Then there are books which enter our lives as gifts and exit the same way. As we grow older we try and read what we fancy and this trial and error method yields both great finds and horrible reads. Sometimes acquaintances at school/college/work recommend an author and insist that after reading him/her we'll be fans forever. Others give us the book of some writer we've never heard of and we not only absolutely fall in love with that particular book, we try and get our hands on other works by the same author. Or we see a book in the hands of another person; it (the book) arouses our interest, we make a mental note to buy it only to regret it later. Or not.
Internet has made all this process so much more easier and less personal. But no matter how or why, sometimes a book finds you and sometimes, you find the book.
* Forbidden mostly because they are not considered the 'right' book. Tess of the D'Urbervilles falls into this category if you're eight.
"There are readings - of the same text - that are dutiful, readings that map and dissect, readings that hear a rustling of unheard sounds, that count grey little pronouns for pleasure or instruction and for a time do not hear golden or apples. There are personal readings, that snatch for personal meanings, I am full of love, or disgust or fear, I scan for love, or disgust or fear. There are - believe it - impersonal readings - where the mind's eye sees the lines move onwards and the mind's ear hears them sing and sing.
Now and then there are readings which make the hairs on the neck, the non-existent pelt, stand on end and tremble, when every word burns and shines hard and clear and infinite and exact, like stones of fire, like points of stars in the dark - readings when the knowledge that we shall know the writing differently or better or satisfactorily, runs ahead of any capacity to say what we know, or how".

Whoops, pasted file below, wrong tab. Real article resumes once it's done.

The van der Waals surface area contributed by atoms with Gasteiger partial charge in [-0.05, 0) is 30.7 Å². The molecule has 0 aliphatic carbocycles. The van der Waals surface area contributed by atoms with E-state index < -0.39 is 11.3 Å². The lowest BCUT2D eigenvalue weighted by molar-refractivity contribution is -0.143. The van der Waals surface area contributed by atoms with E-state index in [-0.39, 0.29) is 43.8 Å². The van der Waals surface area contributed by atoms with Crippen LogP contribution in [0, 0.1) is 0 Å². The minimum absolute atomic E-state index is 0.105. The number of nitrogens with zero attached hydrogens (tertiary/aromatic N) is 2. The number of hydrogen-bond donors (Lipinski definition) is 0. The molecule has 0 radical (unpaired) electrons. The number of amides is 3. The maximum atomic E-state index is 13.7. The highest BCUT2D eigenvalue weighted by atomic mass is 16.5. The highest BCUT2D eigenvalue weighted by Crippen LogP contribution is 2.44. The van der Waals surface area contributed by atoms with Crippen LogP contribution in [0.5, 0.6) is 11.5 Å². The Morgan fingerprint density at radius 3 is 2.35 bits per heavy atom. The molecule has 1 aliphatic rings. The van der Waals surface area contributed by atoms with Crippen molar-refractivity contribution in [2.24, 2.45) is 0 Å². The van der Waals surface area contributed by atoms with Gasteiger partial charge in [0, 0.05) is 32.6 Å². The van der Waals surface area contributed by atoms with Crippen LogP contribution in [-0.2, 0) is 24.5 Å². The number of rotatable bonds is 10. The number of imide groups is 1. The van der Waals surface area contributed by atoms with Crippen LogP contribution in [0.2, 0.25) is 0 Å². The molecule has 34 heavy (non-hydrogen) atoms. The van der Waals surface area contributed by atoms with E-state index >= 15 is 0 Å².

When I was selecting books for the 15/15/30 project, I wanted to select female authors only, 2014 being the 'Year of Reading Women'. But I was short by three books (which was a reminder that I must read more female authors) and looking around the shelf in the last days before the challenge I came across this Nabakov novel which I'd just bought from States and I decided to add it to the reading pile along with Wodehouse and Thurber.
It wasn't a good idea.
Before I go on I want to make it clear that I have nothing against Nabakov. Some of his books are amazing reads (Laughter in the Dark, King, Queen, Knave) while others are a punishment (Pale Fire). I had great expectations from this book especially after reading the blurb, which started off saying:
'The Real Life of Sebastian Knight is a perversely magical literary detective story - subtle, intricate, leading to a tantalising climax - about the mysterious life of a famous writer'.
So I fell in the trap. Wouldn't you? 'Magical literary detective story', 'tantalising climax', 'mysterious life' and finally, 'famous writer'. All the ingredients that make a perfect read. But in reality it turned out to be a very odd sort of detective story with a climax which was far from tantalising about a writer who was not in the Rowling or Gaiman category. The blurb, however, failed to mention that this novel was partially autobiographical and full of nerdy chess references.
The first mystery in this detective story is the detective/narrator who is the half brother of the dead writer Sebastian Knight. He has made it his mission to write a book on Knights' life although he has no experience in writing whatsoever. Besides love and admiration for his half-brother, what is driving our narrator to write this book? Guilt? Or a desire to set the record straight about his half-brother's life? We never really find out. While filling in the gaps, our narrator stumbles upon information about a 'femme fatale' who destroyed Knight - personally and professionally. The hunt for this wanton woman and the subsequent meeting with her provides some interesting moments in the book. The end was indeed 'baffling' and far from being 'uniquely rewarding' as the blurb promised.
Even though I couldn't understand a lot of references Nabakov was trying to make, the beauty of his prose did leave me in awe at some places. Also, his dark humour was very entertaining especially the summary of Knight's first novel, The Prismatic Bazel.
What I loved and laughed over the most was this perfect description of 'the whimsical wanton that ruins a foolish man's life'.
'Books mean nothing to a woman of her kind; her own life seems to her to contain the thrills of a hundred novels. Had she been condemned to spend a whole day shut up in a library she would have been found dead about noon'.
This was Book #2 of the 15/15/30 project. For a review of Nabakov's 'King, Queen, Knave' read here.